True, adjusted for inflation that sixty bucks a night is the equivalent of today’s suite costs, but such didn’t faze me back then – I was going to find “crash space” or sleep in the film room, two forms of accomodation I could COUNT on. (As it turns out, Iggie took a couple of comped rooms and made them available as crash space for staff and volunteers. Besides, working security pretty much meant I was on call, if not actually out and about, 24/7/5. Even if I’d want to, I’m too old and decrepit to do that anymore.)
Meals? Hah. This time around I’m actually going to have to pay for them. Canned tuna and ritz crackers stuffed into a knapsack don’t cut it anymore and Bonanza Steak Houses got wise to freebooters hitting the salad bar well before they got picked up by some megalithic company. (Not to mention that ConSuites used to have better fare before the hotels caught on and people started getting sick, possibly because the unsealed food they’d been eating might have had issues.)
There’s been a lot of change packed into the past 40 years. Both in myself and on the convention scene. It’s no longer like going to a hotel in a distant city and camping. Even though I do miss some of that, (I miss the hallway swordfights too…) there have been a number of positive changes.
For one thing, I don’t have to beg, borrow or steal a guest invite to the SFWA lounge and parties – I’m now a member (though far too many people I’d want to hang out with are no longer attending – death is the ultimate no-go). For another, instead of sitting in the audience at panels and wishing I was sitting up at the Big Table regaling adoring fans with tales of Worldcons forty years old, I’ll now be sitting at the Big Table (no doubt annoying fans witth tales of Worldcons forty years old).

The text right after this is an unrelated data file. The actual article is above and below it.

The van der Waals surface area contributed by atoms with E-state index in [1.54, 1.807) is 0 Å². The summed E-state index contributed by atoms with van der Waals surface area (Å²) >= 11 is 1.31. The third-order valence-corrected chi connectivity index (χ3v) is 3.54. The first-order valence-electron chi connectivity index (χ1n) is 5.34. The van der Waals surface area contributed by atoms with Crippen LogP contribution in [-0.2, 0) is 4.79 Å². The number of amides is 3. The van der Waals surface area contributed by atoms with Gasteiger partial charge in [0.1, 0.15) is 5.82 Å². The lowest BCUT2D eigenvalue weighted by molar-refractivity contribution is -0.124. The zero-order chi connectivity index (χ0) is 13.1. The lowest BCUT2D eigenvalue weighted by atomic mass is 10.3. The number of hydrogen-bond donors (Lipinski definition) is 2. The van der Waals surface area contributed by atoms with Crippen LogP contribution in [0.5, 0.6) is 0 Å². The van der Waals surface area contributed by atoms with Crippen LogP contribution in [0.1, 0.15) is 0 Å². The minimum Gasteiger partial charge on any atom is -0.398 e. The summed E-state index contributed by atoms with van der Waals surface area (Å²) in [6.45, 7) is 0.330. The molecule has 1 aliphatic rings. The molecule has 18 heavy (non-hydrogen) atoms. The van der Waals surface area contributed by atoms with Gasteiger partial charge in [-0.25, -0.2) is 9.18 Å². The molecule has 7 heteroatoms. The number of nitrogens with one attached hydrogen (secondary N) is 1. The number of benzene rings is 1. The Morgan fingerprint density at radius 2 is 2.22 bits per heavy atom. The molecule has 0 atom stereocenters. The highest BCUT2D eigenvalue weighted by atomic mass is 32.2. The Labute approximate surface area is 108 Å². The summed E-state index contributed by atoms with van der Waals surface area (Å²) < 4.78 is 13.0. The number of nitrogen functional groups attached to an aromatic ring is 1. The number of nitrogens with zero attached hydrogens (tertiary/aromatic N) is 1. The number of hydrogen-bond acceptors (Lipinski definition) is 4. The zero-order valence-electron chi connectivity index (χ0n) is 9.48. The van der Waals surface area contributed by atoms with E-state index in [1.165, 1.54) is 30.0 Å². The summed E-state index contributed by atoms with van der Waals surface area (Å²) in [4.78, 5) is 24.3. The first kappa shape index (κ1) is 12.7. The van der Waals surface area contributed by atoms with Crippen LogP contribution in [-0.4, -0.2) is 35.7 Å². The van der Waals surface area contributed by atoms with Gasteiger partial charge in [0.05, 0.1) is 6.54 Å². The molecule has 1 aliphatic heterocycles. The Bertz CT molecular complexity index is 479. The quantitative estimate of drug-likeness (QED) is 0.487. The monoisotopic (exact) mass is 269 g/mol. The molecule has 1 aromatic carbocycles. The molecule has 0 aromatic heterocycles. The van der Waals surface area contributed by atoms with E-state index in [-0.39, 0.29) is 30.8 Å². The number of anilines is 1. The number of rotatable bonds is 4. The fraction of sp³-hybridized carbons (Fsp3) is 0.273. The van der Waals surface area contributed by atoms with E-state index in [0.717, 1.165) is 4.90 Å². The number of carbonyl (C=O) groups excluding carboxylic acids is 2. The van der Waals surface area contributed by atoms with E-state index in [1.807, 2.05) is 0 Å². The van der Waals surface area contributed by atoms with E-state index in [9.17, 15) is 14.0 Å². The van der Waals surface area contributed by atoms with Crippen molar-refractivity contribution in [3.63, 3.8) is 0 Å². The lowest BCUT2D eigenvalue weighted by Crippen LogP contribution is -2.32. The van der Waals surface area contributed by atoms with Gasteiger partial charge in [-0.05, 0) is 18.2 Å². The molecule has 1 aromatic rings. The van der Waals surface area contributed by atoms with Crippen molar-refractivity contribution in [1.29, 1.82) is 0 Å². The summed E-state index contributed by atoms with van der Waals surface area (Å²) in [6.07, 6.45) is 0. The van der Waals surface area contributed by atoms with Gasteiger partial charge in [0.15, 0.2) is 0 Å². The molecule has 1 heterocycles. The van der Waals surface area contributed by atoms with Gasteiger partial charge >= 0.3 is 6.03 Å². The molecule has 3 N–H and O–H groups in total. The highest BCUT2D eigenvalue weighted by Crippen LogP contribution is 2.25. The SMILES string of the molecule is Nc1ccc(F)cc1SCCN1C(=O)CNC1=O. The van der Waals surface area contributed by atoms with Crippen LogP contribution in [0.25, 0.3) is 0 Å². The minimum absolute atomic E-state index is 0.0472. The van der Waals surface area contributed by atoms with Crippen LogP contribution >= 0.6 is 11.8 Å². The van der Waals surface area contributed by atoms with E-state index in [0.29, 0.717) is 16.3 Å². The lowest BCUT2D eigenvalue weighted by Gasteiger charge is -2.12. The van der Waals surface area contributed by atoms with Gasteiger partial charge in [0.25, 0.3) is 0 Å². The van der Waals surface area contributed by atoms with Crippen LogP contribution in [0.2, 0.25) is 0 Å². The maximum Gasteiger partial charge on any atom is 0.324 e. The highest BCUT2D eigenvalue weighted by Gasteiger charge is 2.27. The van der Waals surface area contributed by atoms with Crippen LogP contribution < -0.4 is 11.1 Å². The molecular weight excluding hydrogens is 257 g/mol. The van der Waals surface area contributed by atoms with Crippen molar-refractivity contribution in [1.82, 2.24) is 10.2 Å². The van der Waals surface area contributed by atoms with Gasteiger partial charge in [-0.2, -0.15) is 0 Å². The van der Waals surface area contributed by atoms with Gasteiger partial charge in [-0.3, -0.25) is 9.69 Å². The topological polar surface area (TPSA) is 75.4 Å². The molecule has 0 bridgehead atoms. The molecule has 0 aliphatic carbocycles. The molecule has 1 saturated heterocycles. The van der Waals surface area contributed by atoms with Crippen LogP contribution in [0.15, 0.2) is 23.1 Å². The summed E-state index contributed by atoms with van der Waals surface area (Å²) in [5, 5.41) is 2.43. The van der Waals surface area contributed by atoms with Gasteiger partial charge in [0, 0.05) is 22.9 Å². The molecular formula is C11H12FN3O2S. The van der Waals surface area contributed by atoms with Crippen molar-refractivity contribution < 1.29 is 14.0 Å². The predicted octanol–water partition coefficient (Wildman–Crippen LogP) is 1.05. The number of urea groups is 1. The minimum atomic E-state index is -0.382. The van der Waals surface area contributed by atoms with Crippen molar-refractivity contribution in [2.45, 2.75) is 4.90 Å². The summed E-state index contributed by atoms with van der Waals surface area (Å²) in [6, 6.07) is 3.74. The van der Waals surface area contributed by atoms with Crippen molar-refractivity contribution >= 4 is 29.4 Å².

Now truth to tell, when not working a convention, I generally find a handful of panels I’m really interested in (and sometimes get roped into attending friend’s panels to insure they have a decent audience) and then spend the rest of my time circulating between the lobby, the consuite and the dealer’s room. Sadly, dealer’s rooms have fewer and fewer book & pulp sellers these days, but I will be helping to rectify that by hosting my own booth. And yes, we’ll have both books and magazines on hand. (Not to mention nifty badge ribbons and enamel pins.)
As best I can tell, the booth will be located right next to the SFWA booth (if booth numbering is anything to go by), which makes things VERY easy for attendees – one stop shopping for your favorite authors and your favorite magazine! (That last may be a bit presumptious at this point in time, but wait a couple of weeks and see if I’m not being accurate. And one can always hope!)
But the biggest difference this time around, alluded to in my title, is the prep work going into this convention.
Back in the day, prep for a con involved stuffing two or three days worth of clothing into a knapsack (hotels often had laundries and fans could be counted on to find the closest laundromat to the hotel), sticking a couple of books in there, putting a large heavy duty garbage bag in there as well (for the inevitable acquisitions) and filling the remainder of the space up with a can opener, a heating coil, tuna, ritz crackers, trail mix, poptarts, instant coffee, cup-o-soups and whatever other non-perishable food stuffs I found marginally palatible. (Cheese was usually in there too.)
This time around?
My living room has become a staging field. Polo shirts, display banners, tablets, ribbons, pins, books, easels, framed cover art, locks, wire grating, wire ties, table cloths, extension cords, surge protectors, kitchen sinks.
Long gone are the days of catching a greyhound and riding in the luggage rack of an overcrowded bus. (Yes, I actually did that on one occasion.)
I’m actually going to have to pay the (outrageous) checked luggage fee to the airline.
Yep. Things have really changed over the past forty years. But I wouldn’t miss it for the world!
Looking forward to seeing you all there! Make sure you stop by the booth (or catch me at registration) for your free copy of the Fall 2018, Volume 76, Number 1 issue of AMAZING STORIES!